Future Ready New Jersey Leverages Community Leaders and Brings Partnership to a New Level
April 18, 2016 12:32 pm
Community partnerships is one of seven gears in the Future Ready Framework and recently I saw this gear in action. I joined a group of mayors from the New Jersey Black Mayors Alliance for Social Justice as they met alongside their superintendents to learn about the new Future Ready New Jersey certification program being developed by a consortium of organizations including the New Jersey Department of Education (NJDOE), the New Jersey School Boards Association (NJSBA), and the New Jersey Institute of Technology (NJIT).
As one of eighteen states actively engaged in the Future Ready Schools (FRS) initiative, New Jersey is leading the way with a comprehensive program that uses the free Future Ready tools to help district leaders personalize instruction for all students, no matter their zip code. The Future Ready Schools New Jersey certification is just one component of New Jersey’s flavor of Future Ready that will be powered by the NJTRAx digital readiness survey and builds on national Future Ready resources including the research-based Future Ready Framework, in-person events (including summits and workshops), the Future Ready Interactive Planning Dashboard (an online planning tool), and The Hub (a one-stop shop for ongoing professional learning opportunities).
The enthusiasm and collegiality at the gathering were palpable. I saw firsthand how important it is to engage community leaders outside of education, specifically mayors, in the Future Ready planning process. Such engagement and partnership, particularly in large urban districts, is vital to ensure that both political and district leadership collaborate to support a community’s children. This particular group of mayors included ones from large urban school districts, such as Trenton and Newark, and represented more than 40,000 students from low-income families. Their vision was clear—to improve student outcomes by personalizing instruction for every student by implementing accelerated high-quality teaching and learning through technology.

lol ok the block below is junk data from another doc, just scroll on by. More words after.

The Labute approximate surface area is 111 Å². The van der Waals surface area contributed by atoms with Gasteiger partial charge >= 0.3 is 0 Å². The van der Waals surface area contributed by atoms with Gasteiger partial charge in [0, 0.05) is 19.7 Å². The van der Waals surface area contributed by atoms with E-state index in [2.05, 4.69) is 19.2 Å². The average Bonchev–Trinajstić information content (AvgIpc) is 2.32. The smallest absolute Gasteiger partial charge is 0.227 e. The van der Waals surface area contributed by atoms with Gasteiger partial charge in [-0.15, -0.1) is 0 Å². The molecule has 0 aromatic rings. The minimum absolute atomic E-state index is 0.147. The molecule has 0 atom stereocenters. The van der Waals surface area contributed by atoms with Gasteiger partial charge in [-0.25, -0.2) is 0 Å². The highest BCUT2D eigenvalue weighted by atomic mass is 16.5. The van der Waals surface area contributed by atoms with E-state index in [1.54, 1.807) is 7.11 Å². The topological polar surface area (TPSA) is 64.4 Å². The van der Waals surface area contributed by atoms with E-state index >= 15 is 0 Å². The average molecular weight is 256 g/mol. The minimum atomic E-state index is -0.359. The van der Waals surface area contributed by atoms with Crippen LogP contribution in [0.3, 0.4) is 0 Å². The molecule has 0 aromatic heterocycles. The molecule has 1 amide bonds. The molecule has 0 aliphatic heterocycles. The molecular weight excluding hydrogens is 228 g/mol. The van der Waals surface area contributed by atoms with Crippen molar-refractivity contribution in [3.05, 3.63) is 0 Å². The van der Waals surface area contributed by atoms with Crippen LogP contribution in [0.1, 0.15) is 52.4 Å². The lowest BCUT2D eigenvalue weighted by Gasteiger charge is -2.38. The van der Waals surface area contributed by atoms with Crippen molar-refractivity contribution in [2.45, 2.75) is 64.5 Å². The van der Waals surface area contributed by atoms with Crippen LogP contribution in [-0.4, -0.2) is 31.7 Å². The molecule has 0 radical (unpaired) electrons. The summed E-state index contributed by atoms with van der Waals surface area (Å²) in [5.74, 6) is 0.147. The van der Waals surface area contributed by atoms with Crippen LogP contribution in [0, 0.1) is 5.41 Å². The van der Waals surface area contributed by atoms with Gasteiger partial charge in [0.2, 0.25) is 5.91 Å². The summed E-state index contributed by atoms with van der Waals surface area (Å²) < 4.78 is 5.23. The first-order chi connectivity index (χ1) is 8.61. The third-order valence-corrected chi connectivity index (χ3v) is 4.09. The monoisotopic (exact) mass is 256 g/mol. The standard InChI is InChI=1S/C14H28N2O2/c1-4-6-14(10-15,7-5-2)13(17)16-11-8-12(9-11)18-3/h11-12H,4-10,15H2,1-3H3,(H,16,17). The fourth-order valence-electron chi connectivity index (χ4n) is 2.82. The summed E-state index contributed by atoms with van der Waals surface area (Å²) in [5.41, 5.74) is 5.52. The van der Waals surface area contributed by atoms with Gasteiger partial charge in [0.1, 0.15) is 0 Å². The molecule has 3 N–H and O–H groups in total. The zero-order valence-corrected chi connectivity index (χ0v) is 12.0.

The leaders of this dynamic group fully recognized that school transformation espoused by Future Ready is not accomplished by simply buying each child a laptop and digitizing previous practice. Policies and systemic practice need to shift to support teachers properly, select curriculum, assess student progress, budget efficiently, and build school-based leaders—all in an effort to create a culture of innovation and collaboration in the schools they serve. This group also revealed how “equitable access” is imperative and broadband access needs to extend beyond the school walls to include community centers, libraries, and low-income households. Taking advantage of such programs as ConnectHome and a modernized Lifeline program, combined with resources from Future Ready partners such as EveryoneOn, will connect the unconnected.
It was amazing to see how this unique partnership between these mayors and school district leaders will localize and leverage the robust Future Ready tools with support from state institutions of higher education (NJIT), state-level educators (NJDOE), and school boards (NJSBA). The students of New Jersey undoubtedly will benefit.
At the end of the day, each district leader and each mayor supported the Future Ready Pledge initiative and committed to advancing the following next steps: 1) develop the Future Ready Schools New Jersey certification program, 2) utilize national Future Ready tools together as a model for the nation, and 3) continue to share and learn from one another—gear by gear—to ensure New Jersey schools are Future Ready.
Participating districts from the New Jersey Black Mayors Alliance for Social Justice included the following:
- East Orange Public Schools
- Hillside Public Schools
- Irvington Public Schools
- Linden Public Schools
- Newark Public Schools
- Orange Public Schools
- Plainfield Public Schools
- Trenton Public Schools
- Westhampton Public Schools
- Willingboro Public Schools
Sara Hall is vice president for policy and advocacy for digital learning and executive director of Future Ready at the Alliance.